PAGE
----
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Classic radical feminist statement from the woman who shot Andy Warhol
“Life in this society being, at best, an utter bore and no aspect of society being at all relevant to women, there remains to civic-minded, responsible, thrill-seeking females only to overthrow the government, eliminate the money system, institute complete automation and destroy the male sex.”
Outrageous and violent, SCUM Manifesto was widely lambasted when it first appeared in 1968. Valerie Solanas, the woman who shot Andy Warhol, self-published the book just before she became a notorious household name and was confined to a mental institution. But for all its vitriol, it is impossible to dismiss as the mere rantings of a lesbian lunatic. In fact, the work has proved prescient, not only as a radical feminist analysis light years ahead of its time—predicting artificial insemination, ATMs, a feminist uprising against underrepresentation in the arts—but also as a stunning testament to the rage of an abused and destitute woman.
In this edition, philosopher Avital Ronell’s introduction reconsiders the evocative exuberance of this infamous text.
About the Author
Valerie Jean Solanas (1936–88) was an American radical feminist writer who is best known for SCUM Manifesto, as well as for the attempted murder of artist Andy Warhol.
Avital Ronell teaches at New York University, The European Graduate School and Paris VIII, and is the author of many books including The Test Drive.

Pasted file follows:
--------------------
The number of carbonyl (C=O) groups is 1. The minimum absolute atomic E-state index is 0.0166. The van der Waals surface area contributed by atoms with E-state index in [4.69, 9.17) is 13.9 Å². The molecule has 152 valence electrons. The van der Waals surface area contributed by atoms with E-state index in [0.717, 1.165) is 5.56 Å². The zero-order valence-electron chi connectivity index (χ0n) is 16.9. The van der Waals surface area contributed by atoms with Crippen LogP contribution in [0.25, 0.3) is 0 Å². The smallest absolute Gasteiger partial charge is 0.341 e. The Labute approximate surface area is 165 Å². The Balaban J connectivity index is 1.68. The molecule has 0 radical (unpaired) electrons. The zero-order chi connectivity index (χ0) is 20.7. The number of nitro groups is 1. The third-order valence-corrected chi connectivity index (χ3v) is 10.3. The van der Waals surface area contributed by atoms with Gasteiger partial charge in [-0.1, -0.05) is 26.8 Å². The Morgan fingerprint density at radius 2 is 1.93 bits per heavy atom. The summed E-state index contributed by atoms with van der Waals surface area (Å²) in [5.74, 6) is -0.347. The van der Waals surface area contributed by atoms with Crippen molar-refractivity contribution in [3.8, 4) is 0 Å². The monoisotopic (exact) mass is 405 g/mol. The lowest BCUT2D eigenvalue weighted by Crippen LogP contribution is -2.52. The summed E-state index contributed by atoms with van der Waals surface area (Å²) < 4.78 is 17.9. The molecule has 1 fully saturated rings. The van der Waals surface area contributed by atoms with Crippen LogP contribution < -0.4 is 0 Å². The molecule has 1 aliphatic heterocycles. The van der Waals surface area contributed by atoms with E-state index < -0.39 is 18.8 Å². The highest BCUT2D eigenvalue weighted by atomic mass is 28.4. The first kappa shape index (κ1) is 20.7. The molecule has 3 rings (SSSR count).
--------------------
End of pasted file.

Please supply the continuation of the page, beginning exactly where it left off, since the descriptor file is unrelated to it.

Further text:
“The SCUM Manifesto is a document of profound vulnerability, written in a voice of profound empowerment. It’s a brutal call to arms, written by a woman in a world of hurt. This tension between powerlessness and power makes it an enduring piece of writing. Never have the personal and the political been so mercilessly zipped together, like little steel teeth.” —Claire Dederer, Nation
“Solanas is as relevant today as she was in the 1960s, because nothing much has changed for women.” —Julie Bindel, Spectator
“You either happen to think this is a work of unadulterated genius, or you dismiss it as the ravings of a loony psycho-bitch, not understanding that this is exactly what makes it so compelling and so charged with insight.” —Suzanne Moore, New Statesman
“Valerie Solanas wrote a very angry and very precise portrait of what she considered the male to be: something between a human and an ape; an unresponsive blob only concerned with physical sensation and without the capacity for empathy or self-knowledge or intimacy, and at the same time full of hatred and jealously and shame and guilt. Her description is beautiful and on some level, I think, entirely accurate.” —Nick Cave
“Its nihilism is a form of utopia for Solanas, a pre-punk aesthete who fearlessly tossed out ideas that people are just now beginning to raise … As a mixture of social philosophy and fine shtick, her work has the rare virtue of seeming at the same time totally insane and totally right.” —Los Angeles Times
“As Solanas reminds us, revolutionary ideas don’t emerge quietly from the elite stratum of a society; they often bloom from its scum.” —Dissent
“Gleefully incoherent, crackling with energy.” —Bookslut